Education went on at the school ever since its establishment until 1958. In 1994, the Government of Dubai restored Al Ahmadiya School and transformed it into a historical museum.
As a visitor you will be able to experience the atmosphere of education in the school back then. You will walk through classes, get introduced to the educational system in those times and preview a sample of the furnishing of the school's classrooms, curricula, learning tools, writing materials and the subjects taught to the students, the certificates that were awarded by the school at the time, and many historical government documents and correspondence related to the educational system in the emirate.
If you want to sneak a peak on ruling family style of living back in the day then head to Majlis Ghorfat Umm Al Sheif.
Majlis Ghorfat Umm Al Sheif is a small house that was built in 1955 as a summer house for late Sheikh Rashid bin Saeed Al Maktoum in the Jumeirah area, which was traditionally famous for its calmness and tranquillity along with its distance from the noise of crowdedness back then.
As a visitor you will be able to see where Sheikh Rashid used to spend his evenings in the Majlis with his advisers to make decisions. The Majlis has been named "Umm Al Sheif" in honour of one of the famous Pearl Fisheries.
Majlis Ghorfat Umm Al Sheif will also give you a unique opportunity to see old house hold instruments from copper buckets, coffee stoves, jars, earthenware, brassware, rugs and carpets, in addition to the relatively modern appliances of those times such as clocks and radios, along with defence tools like rifles and daggers which were carried by men in their belts.
Heading to a museum is a must on any visitor’s to-do list as it is one of the best ways to learn and understand the history of any city. In Dubai, check out these unique museums that tell the story of the UAE from its humble origins to its race into the future.
There are over 20 museums across Dubai that attract more than 1.6 million visitors annually. Here are some of the most noteworthy places that you cannot miss:
Al Etihad Museum
Al Etihad museum, spread over 26,000 square metres, is located adjacent to the Union House where the declaration to establish the independent state of the United Arab Emirates and bring into effect a temporary constitution was signed in 1971.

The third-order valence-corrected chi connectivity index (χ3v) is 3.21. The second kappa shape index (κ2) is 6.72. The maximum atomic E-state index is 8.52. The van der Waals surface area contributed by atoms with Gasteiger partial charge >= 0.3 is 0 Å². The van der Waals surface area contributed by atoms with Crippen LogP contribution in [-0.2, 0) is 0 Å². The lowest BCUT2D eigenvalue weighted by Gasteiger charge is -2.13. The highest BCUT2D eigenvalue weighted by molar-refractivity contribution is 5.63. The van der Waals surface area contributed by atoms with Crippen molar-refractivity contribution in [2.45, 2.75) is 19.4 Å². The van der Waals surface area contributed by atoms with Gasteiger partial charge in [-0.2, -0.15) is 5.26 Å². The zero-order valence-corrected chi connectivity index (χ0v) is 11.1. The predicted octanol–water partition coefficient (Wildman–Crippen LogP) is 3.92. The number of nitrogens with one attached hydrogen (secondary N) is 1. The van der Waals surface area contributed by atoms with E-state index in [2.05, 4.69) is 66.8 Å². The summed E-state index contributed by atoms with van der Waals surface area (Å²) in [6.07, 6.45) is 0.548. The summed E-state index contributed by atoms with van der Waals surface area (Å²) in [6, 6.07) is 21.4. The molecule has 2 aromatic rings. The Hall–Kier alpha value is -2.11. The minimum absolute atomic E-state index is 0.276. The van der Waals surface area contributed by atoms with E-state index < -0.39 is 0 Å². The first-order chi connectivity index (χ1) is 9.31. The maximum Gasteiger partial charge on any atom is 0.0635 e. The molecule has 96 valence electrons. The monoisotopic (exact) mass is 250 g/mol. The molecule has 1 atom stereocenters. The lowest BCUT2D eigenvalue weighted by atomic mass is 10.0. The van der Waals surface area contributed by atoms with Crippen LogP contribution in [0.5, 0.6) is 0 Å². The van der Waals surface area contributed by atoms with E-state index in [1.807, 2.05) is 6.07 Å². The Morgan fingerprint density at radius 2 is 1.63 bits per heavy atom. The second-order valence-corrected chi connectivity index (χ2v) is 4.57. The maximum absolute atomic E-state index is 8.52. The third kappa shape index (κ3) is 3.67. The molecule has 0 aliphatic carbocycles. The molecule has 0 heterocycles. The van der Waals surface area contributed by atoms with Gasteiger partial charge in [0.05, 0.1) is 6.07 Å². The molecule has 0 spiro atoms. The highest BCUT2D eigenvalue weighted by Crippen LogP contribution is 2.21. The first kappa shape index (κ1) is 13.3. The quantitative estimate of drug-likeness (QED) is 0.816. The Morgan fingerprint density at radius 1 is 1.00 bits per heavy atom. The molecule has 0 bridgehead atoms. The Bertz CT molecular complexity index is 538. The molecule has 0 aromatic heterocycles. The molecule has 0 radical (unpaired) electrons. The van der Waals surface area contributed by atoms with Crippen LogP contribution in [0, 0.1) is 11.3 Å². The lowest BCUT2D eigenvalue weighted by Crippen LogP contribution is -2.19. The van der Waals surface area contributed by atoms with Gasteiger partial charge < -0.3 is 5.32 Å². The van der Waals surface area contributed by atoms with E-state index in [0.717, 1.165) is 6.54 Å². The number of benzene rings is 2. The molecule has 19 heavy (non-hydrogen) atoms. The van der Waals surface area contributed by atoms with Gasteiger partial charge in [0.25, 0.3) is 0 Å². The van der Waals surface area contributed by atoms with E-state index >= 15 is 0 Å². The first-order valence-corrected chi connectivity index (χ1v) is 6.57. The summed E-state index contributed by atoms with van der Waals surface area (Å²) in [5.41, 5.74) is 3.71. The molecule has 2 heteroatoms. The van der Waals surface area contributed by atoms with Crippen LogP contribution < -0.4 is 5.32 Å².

Al Shindagha Museum
The museum provides visitors with a state-of-the-art multimedia experience, which guides you through the area’s development over centuries. The tour features interactive videos, touch displays and historic photographs, and also explains how maritime trade affected the livelihood of families.
Founded at the old Dubai Police headquarters and prison in Deira, this fort gives an insight into the history and development of Dubai's police force, as well as the city's justice system. Built in 1939 and made almost entirely of clay, the museum is home to life-size models, interactive exhibits, and fascinating displays.
Museum of the Poet Al Oqaili
The house was built in 1923 and owned by the poet Mubarak Bin Hamad Bin Mubarak Al Manea Al Oqaili, who moved from Saudi Arabia and lived between 1875 to 1954. Al Oqaili is considered to be one of the famous poets and prominent luminaries of Dubai, in writing Eloquent and Nabataean poetry.
Al Fahidi Fort was built in 1799 and major expansion work was carried out on it from the 1830s to 1850s under the rule of the late Sheikh Maktoum Bin Butti. In 1971, Dubai Municipality renovated the fort and turned it into a home for Dubai Museum that offered several dioramas of the region's culture before the discovery of oil, as well as artefacts that date back to 3000 BC.
Museum of the Future
Currently under construction, the Museum of the Future will display how technology can evolve in the next 20
years. Founded by the Dubai Future Foundation, the museum will demonstrate how technology can enhance our bodies and minds, as well as manage social and economic solutions.